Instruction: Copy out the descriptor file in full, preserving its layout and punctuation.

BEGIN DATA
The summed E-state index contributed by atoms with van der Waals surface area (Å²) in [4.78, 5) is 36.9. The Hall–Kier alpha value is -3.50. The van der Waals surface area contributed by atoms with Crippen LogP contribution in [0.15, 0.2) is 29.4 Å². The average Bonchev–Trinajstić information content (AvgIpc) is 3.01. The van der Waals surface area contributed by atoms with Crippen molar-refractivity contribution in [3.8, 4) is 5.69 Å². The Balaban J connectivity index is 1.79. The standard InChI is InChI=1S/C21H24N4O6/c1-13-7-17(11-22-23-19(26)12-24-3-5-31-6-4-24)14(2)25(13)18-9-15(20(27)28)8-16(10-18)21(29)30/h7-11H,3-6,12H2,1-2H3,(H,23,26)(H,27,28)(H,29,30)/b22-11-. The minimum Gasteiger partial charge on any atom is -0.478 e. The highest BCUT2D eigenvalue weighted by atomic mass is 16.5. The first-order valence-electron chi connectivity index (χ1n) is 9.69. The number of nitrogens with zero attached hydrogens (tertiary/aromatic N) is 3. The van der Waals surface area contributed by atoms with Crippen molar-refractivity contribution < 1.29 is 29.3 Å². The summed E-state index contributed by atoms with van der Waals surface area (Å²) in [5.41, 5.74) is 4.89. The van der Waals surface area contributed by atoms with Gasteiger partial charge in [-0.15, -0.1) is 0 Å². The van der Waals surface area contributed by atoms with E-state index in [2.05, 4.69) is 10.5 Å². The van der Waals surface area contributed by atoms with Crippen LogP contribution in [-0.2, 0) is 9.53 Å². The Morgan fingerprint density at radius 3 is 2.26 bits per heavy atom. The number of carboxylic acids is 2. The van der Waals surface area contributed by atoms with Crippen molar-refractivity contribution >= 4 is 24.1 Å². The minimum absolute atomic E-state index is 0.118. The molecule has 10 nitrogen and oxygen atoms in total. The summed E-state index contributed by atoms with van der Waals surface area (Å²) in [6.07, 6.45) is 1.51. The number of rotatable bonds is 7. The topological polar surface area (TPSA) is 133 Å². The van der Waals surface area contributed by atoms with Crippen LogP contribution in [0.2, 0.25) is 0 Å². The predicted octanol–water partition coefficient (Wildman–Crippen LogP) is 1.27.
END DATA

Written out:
The summed E-state index contributed by atoms with van der Waals surface area (Å²) in [4.78, 5) is 36.9. The Hall–Kier alpha value is -3.50. The van der Waals surface area contributed by atoms with Crippen LogP contribution in [0.15, 0.2) is 29.4 Å². The average Bonchev–Trinajstić information content (AvgIpc) is 3.01. The van der Waals surface area contributed by atoms with Crippen molar-refractivity contribution in [3.8, 4) is 5.69 Å². The Balaban J connectivity index is 1.79. The standard InChI is InChI=1S/C21H24N4O6/c1-13-7-17(11-22-23-19(26)12-24-3-5-31-6-4-24)14(2)25(13)18-9-15(20(27)28)8-16(10-18)21(29)30/h7-11H,3-6,12H2,1-2H3,(H,23,26)(H,27,28)(H,29,30)/b22-11-. The minimum Gasteiger partial charge on any atom is -0.478 e. The highest BCUT2D eigenvalue weighted by atomic mass is 16.5. The first-order valence-electron chi connectivity index (χ1n) is 9.69. The number of nitrogens with zero attached hydrogens (tertiary/aromatic N) is 3. The van der Waals surface area contributed by atoms with Crippen molar-refractivity contribution < 1.29 is 29.3 Å². The summed E-state index contributed by atoms with van der Waals surface area (Å²) in [5.41, 5.74) is 4.89. The van der Waals surface area contributed by atoms with Gasteiger partial charge in [-0.15, -0.1) is 0 Å². The van der Waals surface area contributed by atoms with E-state index in [2.05, 4.69) is 10.5 Å². The van der Waals surface area contributed by atoms with Crippen LogP contribution in [-0.2, 0) is 9.53 Å². The Morgan fingerprint density at radius 3 is 2.26 bits per heavy atom. The number of carboxylic acids is 2. The van der Waals surface area contributed by atoms with Crippen molar-refractivity contribution >= 4 is 24.1 Å². The minimum absolute atomic E-state index is 0.118. The molecule has 10 nitrogen and oxygen atoms in total. The summed E-state index contributed by atoms with van der Waals surface area (Å²) in [6.07, 6.45) is 1.51. The number of rotatable bonds is 7. The topological polar surface area (TPSA) is 133 Å². The van der Waals surface area contributed by atoms with Crippen LogP contribution in [0.2, 0.25) is 0 Å². The predicted octanol–water partition coefficient (Wildman–Crippen LogP) is 1.27.